The Barbie film has become the US and Canada’s biggest film of the year so far, said distributor Warner Bros.
An estimated $155m (£120m) was made in its opening weekend, the company said.
Meanwhile, new release Oppenheimer – also out on Friday – made $93.7m (£72m) in the US, said Universal Pictures.
The features come at a time when cinemas in general are struggling as they lose out to competition from streaming.
Oppenheimer’s plot is centred on the development of the first atomic bomb, starring Cillian Murphy and directed by Christopher Nolan.
Meanwhile, Barbie, which was directed by Greta Gerwig, tells a coming-of-age story of the children’s character where she explores her identity and encourages boyfriend Ken to establish individuality.
The two films were both released on Friday and the competition between them both was referred to on social media as “Barbenheimer”.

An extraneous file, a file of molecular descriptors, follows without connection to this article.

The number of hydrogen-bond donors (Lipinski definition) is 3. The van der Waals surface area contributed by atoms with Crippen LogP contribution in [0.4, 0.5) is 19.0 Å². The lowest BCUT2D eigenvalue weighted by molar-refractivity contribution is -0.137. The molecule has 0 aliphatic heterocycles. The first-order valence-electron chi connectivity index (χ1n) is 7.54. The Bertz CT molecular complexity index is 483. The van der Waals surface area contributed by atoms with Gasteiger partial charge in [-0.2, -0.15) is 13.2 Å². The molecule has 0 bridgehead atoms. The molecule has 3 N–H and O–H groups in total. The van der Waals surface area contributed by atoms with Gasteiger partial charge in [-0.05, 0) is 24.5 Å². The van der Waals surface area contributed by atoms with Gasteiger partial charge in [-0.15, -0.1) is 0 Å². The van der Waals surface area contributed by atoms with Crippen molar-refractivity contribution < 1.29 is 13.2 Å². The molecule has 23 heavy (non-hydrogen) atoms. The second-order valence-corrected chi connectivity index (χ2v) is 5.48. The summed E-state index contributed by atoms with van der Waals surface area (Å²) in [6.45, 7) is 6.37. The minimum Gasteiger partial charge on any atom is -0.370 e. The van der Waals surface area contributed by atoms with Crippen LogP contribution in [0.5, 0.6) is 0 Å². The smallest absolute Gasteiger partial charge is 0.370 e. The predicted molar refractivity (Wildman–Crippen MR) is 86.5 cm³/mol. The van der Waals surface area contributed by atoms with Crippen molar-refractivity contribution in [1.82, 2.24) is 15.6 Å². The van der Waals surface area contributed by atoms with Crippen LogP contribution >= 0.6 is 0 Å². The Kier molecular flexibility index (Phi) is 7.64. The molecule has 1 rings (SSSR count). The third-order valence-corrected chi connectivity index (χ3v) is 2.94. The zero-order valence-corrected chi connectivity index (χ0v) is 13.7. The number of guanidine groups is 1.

The opening weekend for Barbie, starring Margot Robbie and Ryan Gosling, has seen its ticket sales overtake that for the opening weekend of blockbuster Super Mario Bros, making Barbie the biggest film of 2023 so far.
Worldwide, Barbie’s debut took in $337m (£293m) worldwide.
On Twitter, one user said that it had been years since she had felt like going to the theatres to re-watch a movie, but Barbie had achieved that for her. She said it would “remain a timeless masterpiece over the years – ideas really are forever”.
Before the films’ release, Odeon in the UK said more than 200,000 advance tickets had been bought and some 10,000 filmgoers were expected to see both the Barbie and Oppenheimer films during the opening weekend.
Universal Pictures said Oppenheimer had made £8.05m in the UK and Ireland since Friday.
It added that Oppenheimer was forecast to have a better opening three days than Christopher Nolan’s other blockbusters – space-themed Interstellar, war thriller Dunkirk and sci-fi hit Inception.
Earlier in July, stars left the premiere of Oppenheimer early because of strike action over grievances including the encroachment of artificial intelligence in the making and writing of Hollywood films.
The film made $93.7m (£75m) in international markets, bringing its global total to $174.2m (£135m), Universal Pictures said.